In recent weeks, the Tunisian, Jordanian, and Lebanese parliaments have repealed provisions in their penal codes that allowed rapists to escape punishment by marrying their victims. Provisions like these, largely colonial-era relics, remain on the books in many other countries in the region and beyond. Some permit exoneration for a range of offenses, including kidnapping, rape, and consensual sex with a child (statutory rape) if the perpetrator marries the victim.
On July 26, the Tunisian parliament repealed article 227bis in full when it passed its landmark law on eliminating violence against women. Less than a week later, on August 1, the lower house of Jordan’s parliament approved the full repeal of article 308. Jordan’s penal code amendment still has to go to the appointed upper house for approval and requires the king’s signature to become law. On August 16, Lebanon’s parliament repealed article 522, that had allowed rapists to escape prosecution by marrying the victim, but allowed a loophole to remain in offences relating to sex with children between the ages 15-17 and seducing a virgin girl into having sex with the promise of marriage.
A colonial legacy
These reforms are credit to the intense campaigning by women’s rights non-governmental organizations in these countries. But, most people are unaware of the colonial origin of such laws in the Middle East and North Africa region. They largely stem from or were inspired by the French Napoleonic Code of 1810, which allowed a man who kidnapped a girl to escape prosecution if he married her. The Ottoman Code of 1911 introduced a similar article inspired by the French. France only repealed this provision in 1994.
Former French colonies and mandates particularly in North Africa and parts of the Middle East kept the rape exoneration provisions in some form in their laws after independence or took inspiration from the French Code when drafting their own penal codes. Former British mandates and protectorates applied the Ottoman Code with rape exoneration while under British rule, and retained it after independence.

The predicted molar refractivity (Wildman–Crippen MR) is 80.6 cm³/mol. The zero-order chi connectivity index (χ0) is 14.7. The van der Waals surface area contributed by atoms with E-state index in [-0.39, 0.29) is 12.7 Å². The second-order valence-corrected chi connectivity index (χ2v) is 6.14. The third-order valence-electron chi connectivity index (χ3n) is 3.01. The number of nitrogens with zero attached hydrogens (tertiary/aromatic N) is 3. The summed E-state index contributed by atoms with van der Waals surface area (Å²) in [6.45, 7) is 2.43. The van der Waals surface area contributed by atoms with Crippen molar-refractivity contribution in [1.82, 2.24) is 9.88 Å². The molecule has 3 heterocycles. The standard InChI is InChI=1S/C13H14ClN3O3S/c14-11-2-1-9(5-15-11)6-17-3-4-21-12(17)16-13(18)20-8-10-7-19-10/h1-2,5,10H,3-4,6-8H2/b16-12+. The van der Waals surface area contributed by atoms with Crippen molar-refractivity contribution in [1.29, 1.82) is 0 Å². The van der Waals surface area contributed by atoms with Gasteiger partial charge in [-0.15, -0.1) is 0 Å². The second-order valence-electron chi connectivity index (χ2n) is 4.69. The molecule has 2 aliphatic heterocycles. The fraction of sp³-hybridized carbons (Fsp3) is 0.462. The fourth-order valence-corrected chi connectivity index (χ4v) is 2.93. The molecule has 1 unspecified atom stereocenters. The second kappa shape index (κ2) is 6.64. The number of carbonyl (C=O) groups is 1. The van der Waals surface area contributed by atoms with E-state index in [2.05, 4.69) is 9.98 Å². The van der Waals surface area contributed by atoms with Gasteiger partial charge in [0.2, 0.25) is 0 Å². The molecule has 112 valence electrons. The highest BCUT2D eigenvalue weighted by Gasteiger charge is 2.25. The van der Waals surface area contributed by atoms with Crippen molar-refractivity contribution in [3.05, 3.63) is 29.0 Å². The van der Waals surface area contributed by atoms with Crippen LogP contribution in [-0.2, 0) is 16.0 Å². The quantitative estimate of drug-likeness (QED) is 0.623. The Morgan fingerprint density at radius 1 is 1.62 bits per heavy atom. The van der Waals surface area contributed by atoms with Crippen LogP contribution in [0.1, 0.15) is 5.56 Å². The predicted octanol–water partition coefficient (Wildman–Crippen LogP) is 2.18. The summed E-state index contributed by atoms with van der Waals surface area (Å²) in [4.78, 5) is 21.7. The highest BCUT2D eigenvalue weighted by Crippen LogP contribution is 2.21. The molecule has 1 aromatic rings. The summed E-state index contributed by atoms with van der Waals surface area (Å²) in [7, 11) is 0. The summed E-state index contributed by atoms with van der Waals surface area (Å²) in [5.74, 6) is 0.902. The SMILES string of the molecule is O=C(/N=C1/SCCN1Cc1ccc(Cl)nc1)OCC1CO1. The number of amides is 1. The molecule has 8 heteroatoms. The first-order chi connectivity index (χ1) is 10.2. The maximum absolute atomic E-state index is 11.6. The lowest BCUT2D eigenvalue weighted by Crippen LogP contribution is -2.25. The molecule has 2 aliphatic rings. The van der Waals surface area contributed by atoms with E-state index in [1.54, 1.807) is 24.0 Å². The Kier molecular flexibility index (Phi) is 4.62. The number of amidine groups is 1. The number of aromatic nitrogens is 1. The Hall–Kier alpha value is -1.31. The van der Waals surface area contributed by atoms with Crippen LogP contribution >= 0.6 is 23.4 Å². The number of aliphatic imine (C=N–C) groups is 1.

Patriarchal attitudes and stigma kept such provisions in place. In many countries, people considered rape survivors “unmarriageable.” Some lawmakers even felt that the laws protected women and girls from being killed by their family members for having sex outside of marriage. Their “solution” led to impunity for rapists but trapped women and girls in unwanted, abusive marriages. It also allowed child marriage in countries that had otherwise set a minimum age of marriage at 18.
Tunisia, Lebanon, and soon Jordan, join others in the region that have rooted out such provisions. In January 2014, Morocco’s parliament removed a clause from article 475 of its penal code that had, in effect, allowed some men who raped a child to escape prosecution if they married the victim. In 1999, Egypt repealed article 291 from its penal code, which had allowed rapists or kidnappers to escape prosecution by marrying their victims.
Holding on to outdated laws
The bad news is that many countries still have these outdated, abusive laws. In the Middle East and North Africa region, Algeria, Bahrain, Iraq, Kuwait, Libya, Syria, and Palestine still allow rapists to escape punishment.
Bahrain’s parliament proposed a full repeal of article 353 in 2016. But the cabinet rejected the proposal, and parliament is now considering a narrower repeal in which the exemption will not be allowed in cases of gang-rape.
Globally, several Latin American countries, the Philippines, and Tajikistan are among countries that retain such laws. But, in the past 30 years, a number of countries have made similar reforms, including Costa Rica (2007), Uruguay (2006), Ethiopia (2005), Romania (2000), Peru (1998), and Italy (1981), among others.
Laws alone can’t change practices. Indeed, forced marriages to rapists may have existed before such marriage exonerations were codified. Even if such provisions are removed, forced marriage may continue unofficially as it has in many countries. The authorities should, once exoneration laws are removed, take steps to change the discriminatory attitudes and stigma that fuel forced marriages of rape survivors to their rapists.
In the Middle East and North Africa, this means promoting respect for women’s physical integrity and autonomy and shifting away from traditional views about the family’s “honor” being tied to women’s and girls’ behavior, including maintaining their virginity before marriage. Authorities should also ensure that rape survivors, and girls and women at risk of so-called “honor” violence at the hands of their families, are provided with assistance and protection.
The recent reforms in Tunisia, Jordan, and Lebanon could propel reforms in the region and beyond, but only if other countries take heed. Rape-marriage exoneration laws are a relic of the colonial past. It’s time to leave them there.